“On January 10, 2013, California Attorney General Kamala D. Harris released a report that provided recommendations and guidelines for strong privacy practices for developers of smartphone and mobile device applications, systems, platforms, and networks. The report, ‘Privacy on the Go: Recommendations for the Mobile Ecosystem,’ was based on input from multiple large companies in the mobile application industry…As the attorney general’s report points out, one of the key challenges to consumer privacy mobile applications present stems from the fact that our mobile devices are ‘always-on,’ ‘always-on-us,’ and may store types of potentially sensitive personal information not typically found on our personal computers, such as call logs and location data.” Read on»

    Lame Duck Congress Acts on Privacy Bills, Mostly With an Eye Toward 2013 (BakerHostetler):

    “The Senate Judiciary Committee approved the Location Privacy Protection Act of 2012, S. 1223, on December 13. Sponsored by Sen. Al Franken (D-MN), the bill would require mobile device (phones, tablets, car GPS) service providers to get prior consent from customers before collecting their geolocation information or sharing it with third parties. It also includes provisions designed to prevent so-called ‘cyberstalking’: Service providers that fall into one of the bill’s exceptions (to help a parent locate a child, provide emergency services, protect customers from fraud, etc.) must nonetheless notify the individual about the tracking and how to revoke consent. Further, the bill makes it a crime to intentionally operate a stalking application and provides for a study of the use of geolocation data in violence against women.” Read on»

    3. Workplace Privacy:

    New State Laws Prohibit Employers and Academic Institutions from Requesting Usernames and Passwords to Monitor Social Media Activity, Creating Complications for Compliance with Federal Securities Regulations (Ropes & Gray LLP):

    “An increasing number of states are passing laws that prohibit employers and academic institutions from requesting or requiring employees, job applicants, students, and prospective students to turn over their social media usernames and passwords. To date, six states have enacted such legislation: California and Michigan laws apply to both employers and academic institutions, while Illinois and Maryland laws apply only to employers and Delaware and New Jersey laws apply only to academic institutions.” Read on»

    What Employers Need to Know About New York’s Beefed-Up Social Security Number Protection Law (Holland & Knight LLP) :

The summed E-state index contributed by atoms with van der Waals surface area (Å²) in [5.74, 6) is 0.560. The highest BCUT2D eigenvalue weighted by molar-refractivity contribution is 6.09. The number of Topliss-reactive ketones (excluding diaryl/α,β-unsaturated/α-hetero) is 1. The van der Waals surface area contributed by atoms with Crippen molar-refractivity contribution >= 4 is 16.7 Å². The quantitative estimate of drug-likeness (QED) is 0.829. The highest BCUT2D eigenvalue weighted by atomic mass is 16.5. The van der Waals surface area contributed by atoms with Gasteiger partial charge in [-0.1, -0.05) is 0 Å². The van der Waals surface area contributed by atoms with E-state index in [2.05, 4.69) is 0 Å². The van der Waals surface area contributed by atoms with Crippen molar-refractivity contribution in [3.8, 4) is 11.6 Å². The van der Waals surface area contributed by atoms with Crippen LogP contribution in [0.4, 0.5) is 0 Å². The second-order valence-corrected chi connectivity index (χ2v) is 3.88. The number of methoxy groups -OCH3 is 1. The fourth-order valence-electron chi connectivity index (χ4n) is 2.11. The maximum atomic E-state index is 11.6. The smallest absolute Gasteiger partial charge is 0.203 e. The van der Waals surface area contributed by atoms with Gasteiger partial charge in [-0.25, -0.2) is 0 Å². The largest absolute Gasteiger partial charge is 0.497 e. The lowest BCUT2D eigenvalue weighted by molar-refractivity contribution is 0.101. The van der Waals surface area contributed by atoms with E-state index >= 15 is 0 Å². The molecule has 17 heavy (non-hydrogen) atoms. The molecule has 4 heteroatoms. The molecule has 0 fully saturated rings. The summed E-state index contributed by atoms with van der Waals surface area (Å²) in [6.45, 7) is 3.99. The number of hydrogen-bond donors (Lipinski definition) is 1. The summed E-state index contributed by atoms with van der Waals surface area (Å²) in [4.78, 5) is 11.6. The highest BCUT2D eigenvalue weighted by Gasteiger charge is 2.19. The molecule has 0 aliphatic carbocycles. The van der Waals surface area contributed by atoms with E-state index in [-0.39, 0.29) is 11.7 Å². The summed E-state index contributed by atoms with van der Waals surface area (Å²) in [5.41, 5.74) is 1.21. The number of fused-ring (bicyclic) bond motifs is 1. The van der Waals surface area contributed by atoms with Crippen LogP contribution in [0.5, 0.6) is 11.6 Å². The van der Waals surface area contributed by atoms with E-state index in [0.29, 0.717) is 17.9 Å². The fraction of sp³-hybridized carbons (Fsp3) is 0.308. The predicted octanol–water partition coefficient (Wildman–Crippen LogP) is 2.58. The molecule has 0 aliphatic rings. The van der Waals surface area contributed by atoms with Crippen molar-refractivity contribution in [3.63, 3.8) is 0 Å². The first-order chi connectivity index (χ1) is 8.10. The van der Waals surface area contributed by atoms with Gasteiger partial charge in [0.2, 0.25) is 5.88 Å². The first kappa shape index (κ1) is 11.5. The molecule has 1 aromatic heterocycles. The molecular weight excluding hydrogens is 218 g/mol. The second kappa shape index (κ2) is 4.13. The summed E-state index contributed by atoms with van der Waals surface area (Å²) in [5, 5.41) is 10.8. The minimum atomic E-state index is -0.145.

“New York Governor Andrew Cuomo recently signed an amendment to the state’s Social Security Number Protection Law. The amendment — which is designed to strengthen consumer privacy and protect against identify theft — became effective on December 12, 2012. Before the amendment was passed, the law prohibited persons and entities, including employers, from intentionally making available to the public an individual’s Social Security number… The new amendment takes these protections one step further, imposing additional limitations on the ability of business entities to collect an individual’s Social Security number in the first place.” Read on»

    Criminal Background Checks? The FTC Knows There’s an App for That (Ifrah Law):

    “This month, the FTC took another major step in that direction with a groundbreaking settlement applying the Fair Credit Reporting Act (FCRA) to app developers Filquarian Publishing, LLC, Choice Level, LLC, and Joshua Linsk… The complaint against them cited numerous FCRA violations: (i) regularly furnishing reports to individuals who did not have a permissible purpose to use them, (ii) failing to maintain any procedures for assuring maximum possible accuracy of information provided in the reports, and (iii) failing to provide required notices to users of the consumer reports. The agency concluded that the disclaimers were not enough to absolve the company of FCRA liability, especially when the disclaimer directly contradicts express representations in the company’s advertisements.” Read on»

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    See also: A Cautionary Tale for Data Privacy Day - Ifrah Law 

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    Find more on data privacy at JD Supra»

Notes